This IS My Job


I used to get frustrated about how much time got wasted in my workplace.  People would interrupt me when I was working to chat about the weekend, or things going on in their lives.  I welcomed the odd storm day that forced me to work from home, as I could get so much accomplished when I was able to work without all those distractions.

But if you really want to talk about efficiency, email has been an amazing time saver.  I’m part of a diminishing group of people who used to work before there was such a thing as email.  Looking back, it’s mind boggling to think of how much longer it took us to do business when you actually had to catch someone on the phone to talk.  I can fire off a dozen emails in the time it used to take me to make one phone call.  And when things had to be done by phone, you couldn’t just get straight down to business either – that would seem rude.  So you had to do the small talk, chit-chat thing before moving on to your real reason for the call.  What a massive waste of time!

Except that it wasn’t.

I’ve seen good ideas wither on the vine because people could not work together to make them happen.  I’ve seen how simple tasks can become incredibly complex because people are playing games, or don’t want to put in any effort for someone they feel doesn’t respect them.   

I appreciate now that everything about work is really about people.  Without relationships, very little happens efficiently.  Differences of opinion do not turn into battles or become personal attacks when opposing sides know and respect each other.  Good ideas can turn into great ones when people go the extra mile with their contributions to a project.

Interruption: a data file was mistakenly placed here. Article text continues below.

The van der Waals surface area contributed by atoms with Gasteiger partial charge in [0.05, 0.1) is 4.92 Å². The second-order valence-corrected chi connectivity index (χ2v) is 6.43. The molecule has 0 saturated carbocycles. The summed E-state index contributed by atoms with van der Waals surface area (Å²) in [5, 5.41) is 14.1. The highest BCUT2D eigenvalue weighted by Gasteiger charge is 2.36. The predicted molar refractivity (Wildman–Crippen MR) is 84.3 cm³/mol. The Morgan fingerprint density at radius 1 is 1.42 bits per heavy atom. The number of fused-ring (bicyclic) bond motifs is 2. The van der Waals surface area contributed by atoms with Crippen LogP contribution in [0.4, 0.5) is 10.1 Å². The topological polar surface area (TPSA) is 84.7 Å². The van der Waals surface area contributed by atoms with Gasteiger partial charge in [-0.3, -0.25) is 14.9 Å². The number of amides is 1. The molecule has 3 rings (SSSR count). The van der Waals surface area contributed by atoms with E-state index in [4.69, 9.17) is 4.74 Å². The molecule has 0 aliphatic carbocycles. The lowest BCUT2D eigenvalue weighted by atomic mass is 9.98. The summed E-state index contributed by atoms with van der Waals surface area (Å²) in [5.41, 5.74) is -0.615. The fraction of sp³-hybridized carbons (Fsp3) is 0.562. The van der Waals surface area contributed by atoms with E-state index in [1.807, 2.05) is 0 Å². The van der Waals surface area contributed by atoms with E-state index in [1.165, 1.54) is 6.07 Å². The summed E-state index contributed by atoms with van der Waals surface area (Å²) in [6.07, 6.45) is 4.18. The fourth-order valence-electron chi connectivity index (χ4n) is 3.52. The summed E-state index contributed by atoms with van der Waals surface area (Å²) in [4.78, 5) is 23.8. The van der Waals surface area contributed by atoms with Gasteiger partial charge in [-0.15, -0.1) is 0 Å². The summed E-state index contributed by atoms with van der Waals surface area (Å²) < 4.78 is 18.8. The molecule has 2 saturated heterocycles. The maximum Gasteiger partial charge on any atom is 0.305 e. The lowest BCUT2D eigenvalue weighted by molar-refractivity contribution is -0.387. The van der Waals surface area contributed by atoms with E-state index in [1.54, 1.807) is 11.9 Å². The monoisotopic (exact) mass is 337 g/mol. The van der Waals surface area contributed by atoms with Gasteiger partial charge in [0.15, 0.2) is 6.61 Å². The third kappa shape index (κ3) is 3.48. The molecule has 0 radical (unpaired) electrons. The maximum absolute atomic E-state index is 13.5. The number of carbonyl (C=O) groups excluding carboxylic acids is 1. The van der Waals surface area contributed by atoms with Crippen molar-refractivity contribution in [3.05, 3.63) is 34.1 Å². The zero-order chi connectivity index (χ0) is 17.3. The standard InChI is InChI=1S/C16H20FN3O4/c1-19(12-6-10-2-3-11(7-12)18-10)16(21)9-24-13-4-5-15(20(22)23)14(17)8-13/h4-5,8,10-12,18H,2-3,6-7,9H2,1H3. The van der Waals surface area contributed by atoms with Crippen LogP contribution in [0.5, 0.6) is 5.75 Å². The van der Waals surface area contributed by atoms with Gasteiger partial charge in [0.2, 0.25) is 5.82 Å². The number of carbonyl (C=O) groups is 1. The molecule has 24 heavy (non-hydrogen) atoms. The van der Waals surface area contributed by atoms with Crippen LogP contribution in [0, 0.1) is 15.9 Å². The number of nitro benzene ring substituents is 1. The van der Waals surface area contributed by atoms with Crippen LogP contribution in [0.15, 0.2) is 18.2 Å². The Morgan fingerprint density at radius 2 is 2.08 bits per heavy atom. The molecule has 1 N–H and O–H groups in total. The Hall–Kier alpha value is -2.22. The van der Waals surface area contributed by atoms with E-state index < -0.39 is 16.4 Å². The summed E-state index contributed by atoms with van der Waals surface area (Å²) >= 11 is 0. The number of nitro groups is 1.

So I’ve changed my tune.  Spending time building relationships does not interfere with my work.  It is my work.  Although I still appreciate the time saving that things like email have brought, I’m also aware that I need to attend to the people I work with – not just our tasks.  After all, belonging is a basic human need, and without it, things go off kilter. 

I heard a great line recently that I think sums this idea up very well:  We need to loiter with intent.  We need to hang out with people, get to know them, build relationships.  Sure – it can be a break from work, but remember – it’s not a waste of time. 


Cultivating Belonging

This past week, I lucked out and had a wonderful opportunity to hear a very inspirational speaker.  Blake “Fly” Fleischacker began by asking the crowd how many people know someone in their workplace who feels unappreciated.  Every hand rose.  He pointed out that we think that we don’t have time to show our appreciation for people because we have important work to do.  After all, for many of us, if we don’t take care of business the consequences can be severe.  People can get hurt.

But aren’t those people who feel unappreciated getting hurt too?  How long would it really take to address this?

And this goes beyond the workplace.  Can you think of someone in your personal life that would benefit from hearing that they are important to you?